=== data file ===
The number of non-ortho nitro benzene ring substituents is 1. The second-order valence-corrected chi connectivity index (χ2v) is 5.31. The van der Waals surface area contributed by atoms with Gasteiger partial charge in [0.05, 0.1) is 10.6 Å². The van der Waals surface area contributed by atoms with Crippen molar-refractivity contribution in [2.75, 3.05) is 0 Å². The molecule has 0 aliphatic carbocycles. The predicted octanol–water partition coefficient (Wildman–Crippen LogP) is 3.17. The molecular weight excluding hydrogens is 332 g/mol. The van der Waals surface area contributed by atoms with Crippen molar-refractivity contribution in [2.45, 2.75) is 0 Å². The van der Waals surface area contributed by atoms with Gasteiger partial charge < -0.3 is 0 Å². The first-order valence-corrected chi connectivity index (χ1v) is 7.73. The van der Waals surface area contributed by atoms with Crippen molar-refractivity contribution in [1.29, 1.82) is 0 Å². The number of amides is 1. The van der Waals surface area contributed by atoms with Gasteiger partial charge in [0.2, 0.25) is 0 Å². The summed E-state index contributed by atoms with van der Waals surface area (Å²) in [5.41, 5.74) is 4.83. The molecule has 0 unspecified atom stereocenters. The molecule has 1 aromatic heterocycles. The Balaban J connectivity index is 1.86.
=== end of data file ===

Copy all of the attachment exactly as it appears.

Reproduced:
The number of non-ortho nitro benzene ring substituents is 1. The second-order valence-corrected chi connectivity index (χ2v) is 5.31. The van der Waals surface area contributed by atoms with Gasteiger partial charge in [0.05, 0.1) is 10.6 Å². The van der Waals surface area contributed by atoms with Crippen molar-refractivity contribution in [2.75, 3.05) is 0 Å². The molecule has 0 aliphatic carbocycles. The predicted octanol–water partition coefficient (Wildman–Crippen LogP) is 3.17. The molecular weight excluding hydrogens is 332 g/mol. The van der Waals surface area contributed by atoms with Crippen molar-refractivity contribution in [2.45, 2.75) is 0 Å². The van der Waals surface area contributed by atoms with Gasteiger partial charge < -0.3 is 0 Å². The first-order valence-corrected chi connectivity index (χ1v) is 7.73. The van der Waals surface area contributed by atoms with Crippen molar-refractivity contribution in [1.29, 1.82) is 0 Å². The number of amides is 1. The van der Waals surface area contributed by atoms with Gasteiger partial charge in [0.2, 0.25) is 0 Å². The summed E-state index contributed by atoms with van der Waals surface area (Å²) in [5.41, 5.74) is 4.83. The molecule has 0 unspecified atom stereocenters. The molecule has 1 aromatic heterocycles. The Balaban J connectivity index is 1.86.